TV Series Discussion: House of Cards season one (chapters 1-13)

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A short synopsis and the cast list (from Wikipedia) so everybody knows what exactly we are talking about:

House of Cards is an American political drama series developed and produced by Beau Willimon. It is an adaptation of a previous BBC miniseries of the same name which is based on the novel by Michael Dobbs. The entire first season premiered on February 1, 2013, on the streaming service Netflix.

Main cast:

Kevin Spacey as U.S. Representative Francis “Frank” J. Underwood, a graduate of the fictional school “The Sentinel” (which is made to strongly resemble the real life school The Citadel, a military college) and Harvard Law School, a Democrat from South Carolina’s 5th congressional district and the House Majority Whip. He often breaks the fourth wall to speak directly to the viewer. His name is derived from The Right Honourable Francis Urquhart MP, the protagonist of the BBC version and the novel version of House of Cards.

Robin Wright as Claire Underwood, Francis’ wife. She runs the Clean Water Initiative, a non-profit that often gets mixed up in Frank’s political scheming.

Kate Mara as Zoe Barnes, a reporter for The Washington Herald (later Slugline). Desperate for a break, she makes a deal with Frank for insider information.

Corey Stoll as U.S. Representative Peter Russo, a Democrat from Pennsylvania’s 1st congressional district. Russo becomes loyal to Underwood after Underwood threatens to expose his alcohol and drug addiction.

Michael Kelly as Doug Stamper, Underwood’s Chief of Staff, abettor and confidant.

Ana: Rameau, you introduced me to this series – where and when did you hear about it? What made you watch it?

Rameau: Rachel Maddow show. It was some time last year when I was watching the show for the 2012 election shenanigans and the commentary, when she mentioned Kevin Spacey’s remake of the 1990 British miniseries House of Cards coming out in early 2013. A curious being that I am, I researched the subject, found the books, and the original miniseries. Then I waited until the remake had come out and I waited a bit longer.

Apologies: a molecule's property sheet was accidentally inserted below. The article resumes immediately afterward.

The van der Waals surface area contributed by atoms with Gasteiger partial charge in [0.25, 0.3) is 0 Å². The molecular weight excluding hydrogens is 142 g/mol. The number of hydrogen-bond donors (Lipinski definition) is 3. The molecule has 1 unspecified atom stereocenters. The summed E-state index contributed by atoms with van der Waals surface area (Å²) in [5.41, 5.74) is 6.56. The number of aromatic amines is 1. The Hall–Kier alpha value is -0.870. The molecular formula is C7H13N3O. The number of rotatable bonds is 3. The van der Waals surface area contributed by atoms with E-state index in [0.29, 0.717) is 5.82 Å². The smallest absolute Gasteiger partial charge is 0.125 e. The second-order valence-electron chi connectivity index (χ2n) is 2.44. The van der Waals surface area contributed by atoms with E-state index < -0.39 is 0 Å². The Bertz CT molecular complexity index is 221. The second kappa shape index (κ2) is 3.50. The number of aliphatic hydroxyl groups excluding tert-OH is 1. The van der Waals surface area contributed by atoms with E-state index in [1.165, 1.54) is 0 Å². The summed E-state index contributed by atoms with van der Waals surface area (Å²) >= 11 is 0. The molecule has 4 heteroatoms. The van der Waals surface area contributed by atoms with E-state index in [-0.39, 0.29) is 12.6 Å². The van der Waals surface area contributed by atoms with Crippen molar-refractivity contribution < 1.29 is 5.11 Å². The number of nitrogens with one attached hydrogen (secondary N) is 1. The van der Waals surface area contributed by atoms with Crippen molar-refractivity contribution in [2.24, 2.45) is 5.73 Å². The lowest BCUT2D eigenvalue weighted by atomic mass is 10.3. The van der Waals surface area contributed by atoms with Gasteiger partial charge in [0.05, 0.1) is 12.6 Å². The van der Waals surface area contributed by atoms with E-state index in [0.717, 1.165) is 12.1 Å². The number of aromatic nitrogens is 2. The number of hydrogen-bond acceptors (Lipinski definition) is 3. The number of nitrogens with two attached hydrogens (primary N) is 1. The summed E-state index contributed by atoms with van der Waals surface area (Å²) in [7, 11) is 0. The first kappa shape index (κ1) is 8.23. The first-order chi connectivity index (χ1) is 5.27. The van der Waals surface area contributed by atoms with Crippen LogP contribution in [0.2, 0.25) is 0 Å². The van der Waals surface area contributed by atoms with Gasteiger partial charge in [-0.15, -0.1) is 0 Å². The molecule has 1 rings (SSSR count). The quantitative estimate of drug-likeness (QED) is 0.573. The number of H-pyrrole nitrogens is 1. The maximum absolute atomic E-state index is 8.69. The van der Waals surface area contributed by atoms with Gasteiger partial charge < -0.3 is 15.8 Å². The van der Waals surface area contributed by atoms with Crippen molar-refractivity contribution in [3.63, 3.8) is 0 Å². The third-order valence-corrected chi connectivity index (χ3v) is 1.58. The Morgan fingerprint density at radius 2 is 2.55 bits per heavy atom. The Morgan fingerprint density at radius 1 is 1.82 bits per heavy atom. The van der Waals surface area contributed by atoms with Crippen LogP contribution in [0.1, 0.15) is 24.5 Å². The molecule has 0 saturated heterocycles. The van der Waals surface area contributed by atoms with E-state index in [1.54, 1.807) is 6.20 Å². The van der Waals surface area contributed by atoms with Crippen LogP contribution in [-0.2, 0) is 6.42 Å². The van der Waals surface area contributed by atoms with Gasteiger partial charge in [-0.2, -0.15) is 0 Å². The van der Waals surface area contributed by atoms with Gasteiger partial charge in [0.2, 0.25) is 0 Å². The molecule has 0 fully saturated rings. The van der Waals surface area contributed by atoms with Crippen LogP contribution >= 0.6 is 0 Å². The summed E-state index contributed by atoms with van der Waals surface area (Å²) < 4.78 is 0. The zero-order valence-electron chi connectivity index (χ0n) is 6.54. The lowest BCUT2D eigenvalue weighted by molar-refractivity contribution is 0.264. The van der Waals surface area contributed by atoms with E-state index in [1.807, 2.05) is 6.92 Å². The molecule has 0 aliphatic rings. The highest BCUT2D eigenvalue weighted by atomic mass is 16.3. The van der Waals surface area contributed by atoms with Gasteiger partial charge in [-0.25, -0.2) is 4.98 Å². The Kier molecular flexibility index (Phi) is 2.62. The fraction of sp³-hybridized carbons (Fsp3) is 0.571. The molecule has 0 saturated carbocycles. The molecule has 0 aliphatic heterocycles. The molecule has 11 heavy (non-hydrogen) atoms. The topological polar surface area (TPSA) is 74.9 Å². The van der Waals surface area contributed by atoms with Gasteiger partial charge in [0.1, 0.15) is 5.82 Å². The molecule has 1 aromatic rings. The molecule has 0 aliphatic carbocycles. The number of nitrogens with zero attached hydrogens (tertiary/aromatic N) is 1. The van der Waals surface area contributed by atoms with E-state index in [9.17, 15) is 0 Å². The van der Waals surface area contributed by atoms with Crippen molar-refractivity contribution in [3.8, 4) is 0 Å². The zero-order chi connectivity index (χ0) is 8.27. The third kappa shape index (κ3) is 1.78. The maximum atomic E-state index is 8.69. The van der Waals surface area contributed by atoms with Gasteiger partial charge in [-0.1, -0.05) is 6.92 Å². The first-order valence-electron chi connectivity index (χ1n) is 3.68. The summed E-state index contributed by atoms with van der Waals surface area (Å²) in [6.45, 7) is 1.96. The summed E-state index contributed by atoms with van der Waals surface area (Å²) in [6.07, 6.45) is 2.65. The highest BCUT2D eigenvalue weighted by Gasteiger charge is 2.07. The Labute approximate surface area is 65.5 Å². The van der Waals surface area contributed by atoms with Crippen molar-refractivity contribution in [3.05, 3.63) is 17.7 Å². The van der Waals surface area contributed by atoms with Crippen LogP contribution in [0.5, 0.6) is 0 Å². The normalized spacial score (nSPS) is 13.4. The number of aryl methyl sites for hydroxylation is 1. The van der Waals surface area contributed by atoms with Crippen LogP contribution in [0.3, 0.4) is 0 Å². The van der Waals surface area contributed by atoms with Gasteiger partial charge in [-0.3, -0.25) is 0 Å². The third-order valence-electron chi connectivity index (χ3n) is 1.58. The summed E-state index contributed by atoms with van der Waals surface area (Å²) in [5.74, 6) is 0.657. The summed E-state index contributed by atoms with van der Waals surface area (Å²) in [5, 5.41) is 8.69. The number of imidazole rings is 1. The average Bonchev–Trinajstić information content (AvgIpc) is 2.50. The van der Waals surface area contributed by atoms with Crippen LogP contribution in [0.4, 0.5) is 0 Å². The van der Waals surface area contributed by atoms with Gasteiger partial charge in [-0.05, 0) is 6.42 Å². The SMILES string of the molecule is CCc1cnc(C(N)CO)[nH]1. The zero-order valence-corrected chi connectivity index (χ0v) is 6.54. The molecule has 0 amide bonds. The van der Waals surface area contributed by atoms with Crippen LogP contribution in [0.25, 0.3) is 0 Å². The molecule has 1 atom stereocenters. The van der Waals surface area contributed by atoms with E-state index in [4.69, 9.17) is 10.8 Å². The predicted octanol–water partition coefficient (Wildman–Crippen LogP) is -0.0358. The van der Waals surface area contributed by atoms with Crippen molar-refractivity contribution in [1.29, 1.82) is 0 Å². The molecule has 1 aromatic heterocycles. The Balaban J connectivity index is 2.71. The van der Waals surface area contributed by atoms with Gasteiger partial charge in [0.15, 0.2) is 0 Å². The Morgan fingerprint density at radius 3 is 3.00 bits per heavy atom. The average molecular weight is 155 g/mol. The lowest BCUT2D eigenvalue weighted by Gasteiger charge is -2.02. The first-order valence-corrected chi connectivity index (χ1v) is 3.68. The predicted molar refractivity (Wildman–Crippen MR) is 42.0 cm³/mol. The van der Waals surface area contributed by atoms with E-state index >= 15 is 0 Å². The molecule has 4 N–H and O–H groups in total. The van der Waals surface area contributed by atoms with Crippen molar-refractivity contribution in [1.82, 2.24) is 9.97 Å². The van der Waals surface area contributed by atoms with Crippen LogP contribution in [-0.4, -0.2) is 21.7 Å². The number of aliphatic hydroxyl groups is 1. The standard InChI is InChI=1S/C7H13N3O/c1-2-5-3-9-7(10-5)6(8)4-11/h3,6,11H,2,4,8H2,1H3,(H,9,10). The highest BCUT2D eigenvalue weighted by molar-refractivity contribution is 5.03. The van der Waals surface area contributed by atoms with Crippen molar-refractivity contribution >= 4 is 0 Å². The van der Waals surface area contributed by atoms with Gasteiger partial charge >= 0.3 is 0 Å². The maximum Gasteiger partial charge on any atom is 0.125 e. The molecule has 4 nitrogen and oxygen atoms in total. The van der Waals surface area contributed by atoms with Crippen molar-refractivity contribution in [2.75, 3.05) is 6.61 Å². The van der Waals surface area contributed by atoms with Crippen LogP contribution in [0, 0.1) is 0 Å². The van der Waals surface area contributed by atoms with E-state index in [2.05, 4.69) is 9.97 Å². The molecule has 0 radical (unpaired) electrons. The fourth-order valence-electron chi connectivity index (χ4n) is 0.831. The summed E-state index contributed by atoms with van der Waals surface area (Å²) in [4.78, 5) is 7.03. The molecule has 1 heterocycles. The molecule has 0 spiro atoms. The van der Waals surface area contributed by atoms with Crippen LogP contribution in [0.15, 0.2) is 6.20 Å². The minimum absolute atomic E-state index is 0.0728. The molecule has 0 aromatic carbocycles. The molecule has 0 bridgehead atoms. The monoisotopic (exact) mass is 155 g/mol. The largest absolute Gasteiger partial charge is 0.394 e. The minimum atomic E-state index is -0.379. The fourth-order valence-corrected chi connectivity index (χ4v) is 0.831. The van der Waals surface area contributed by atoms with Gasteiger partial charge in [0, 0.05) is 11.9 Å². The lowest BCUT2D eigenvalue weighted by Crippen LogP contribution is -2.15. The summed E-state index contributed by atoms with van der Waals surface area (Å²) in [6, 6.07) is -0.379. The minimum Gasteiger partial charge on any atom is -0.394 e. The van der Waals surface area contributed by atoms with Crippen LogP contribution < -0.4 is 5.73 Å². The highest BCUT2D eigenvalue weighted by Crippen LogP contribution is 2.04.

Ana: I see, so it wasn’t completely a spur-of-the-moment decision, like: ‘hey, there’s a new series about high -profile Washington politicians, let’s watch it!’ Because I have to admit I would never started the series if not for two things: Kevin Spacey and your recommendation. Now I think I definitely owe Rachel Maddow as well.

Who was your favourite character (and why Frank Underwood ;p) ?

Rameau: No, it wasn’t a spur-of-the-moment decision but the decision to watch the original, four part miniseries was. And you know me so well. I think I loved Frank Underwood because of how Kevin Spacey portrayed him. I loved his relationship with his wife—although I have my gripes too—and I loved the history they created for him. The character and the show reminded me of American Beauty in many ways and I can’t say that didn’t help to endear me to the character.

He is a kind of anti-hero though – a man who manipulates as he breathes and also somebody who perhaps never knew the meaning of the word ‘altruism’.

I’d go further than that. I’d say he’s closer to a villain than an anti-hero. He’s unapologetic and he gets what he wants and he wants power.

Still he can be your best bosom buddy – if it fits his goals at the moment.

Which would be villainous behaviour straight out of a Machiavellian handbook for politicians 😉

I was surprised how close and distant at the same time Frank was to Claire. On the one hand – sheesh, they say each other such things as the names of their extramarital interests, that was impressive. Nobody makes a row, nobody throws a fit of jealousy. On the other hand…when Claire needs Frank the most he just balks at helping her because it is not supporting his main objective. What do you think?

That’s the part I didn’t like of this incarnation of the show. In the BBC version it felt like Francis Urquhart’s wife was the brains behind the operation and he her hands, the puppet whose strings she pulled. Of course the length of that show didn’t allow them to develop her character fully and this could just be wishful thinking on my part, but I really wanted to see Claire being the kind of wife who truly is the master of the operation.